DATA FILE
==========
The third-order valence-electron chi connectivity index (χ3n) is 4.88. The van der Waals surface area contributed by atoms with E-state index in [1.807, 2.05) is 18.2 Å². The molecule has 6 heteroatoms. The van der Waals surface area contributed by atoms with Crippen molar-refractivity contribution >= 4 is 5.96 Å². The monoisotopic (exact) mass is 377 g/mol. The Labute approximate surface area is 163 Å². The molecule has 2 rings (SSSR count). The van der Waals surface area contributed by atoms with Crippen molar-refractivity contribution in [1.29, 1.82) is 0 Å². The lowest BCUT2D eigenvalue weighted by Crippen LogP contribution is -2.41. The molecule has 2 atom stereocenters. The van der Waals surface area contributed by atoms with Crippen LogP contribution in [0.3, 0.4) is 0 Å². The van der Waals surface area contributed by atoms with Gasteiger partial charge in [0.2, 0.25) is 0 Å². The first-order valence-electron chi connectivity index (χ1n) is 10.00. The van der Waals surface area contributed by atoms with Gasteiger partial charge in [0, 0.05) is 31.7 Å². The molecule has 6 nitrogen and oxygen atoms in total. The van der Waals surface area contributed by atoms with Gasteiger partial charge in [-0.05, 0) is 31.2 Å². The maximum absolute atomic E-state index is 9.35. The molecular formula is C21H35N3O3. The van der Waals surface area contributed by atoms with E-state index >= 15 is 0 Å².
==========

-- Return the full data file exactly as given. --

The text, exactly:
The third-order valence-electron chi connectivity index (χ3n) is 4.88. The van der Waals surface area contributed by atoms with E-state index in [1.807, 2.05) is 18.2 Å². The molecule has 6 heteroatoms. The van der Waals surface area contributed by atoms with Crippen molar-refractivity contribution >= 4 is 5.96 Å². The monoisotopic (exact) mass is 377 g/mol. The Labute approximate surface area is 163 Å². The molecule has 2 rings (SSSR count). The van der Waals surface area contributed by atoms with Crippen molar-refractivity contribution in [1.29, 1.82) is 0 Å². The lowest BCUT2D eigenvalue weighted by Crippen LogP contribution is -2.41. The molecule has 2 atom stereocenters. The van der Waals surface area contributed by atoms with Crippen LogP contribution in [0.3, 0.4) is 0 Å². The van der Waals surface area contributed by atoms with Gasteiger partial charge in [0.2, 0.25) is 0 Å². The first-order valence-electron chi connectivity index (χ1n) is 10.00. The van der Waals surface area contributed by atoms with Gasteiger partial charge in [0, 0.05) is 31.7 Å². The molecule has 6 nitrogen and oxygen atoms in total. The van der Waals surface area contributed by atoms with Gasteiger partial charge in [-0.05, 0) is 31.2 Å². The maximum absolute atomic E-state index is 9.35. The molecular formula is C21H35N3O3. The van der Waals surface area contributed by atoms with E-state index >= 15 is 0 Å².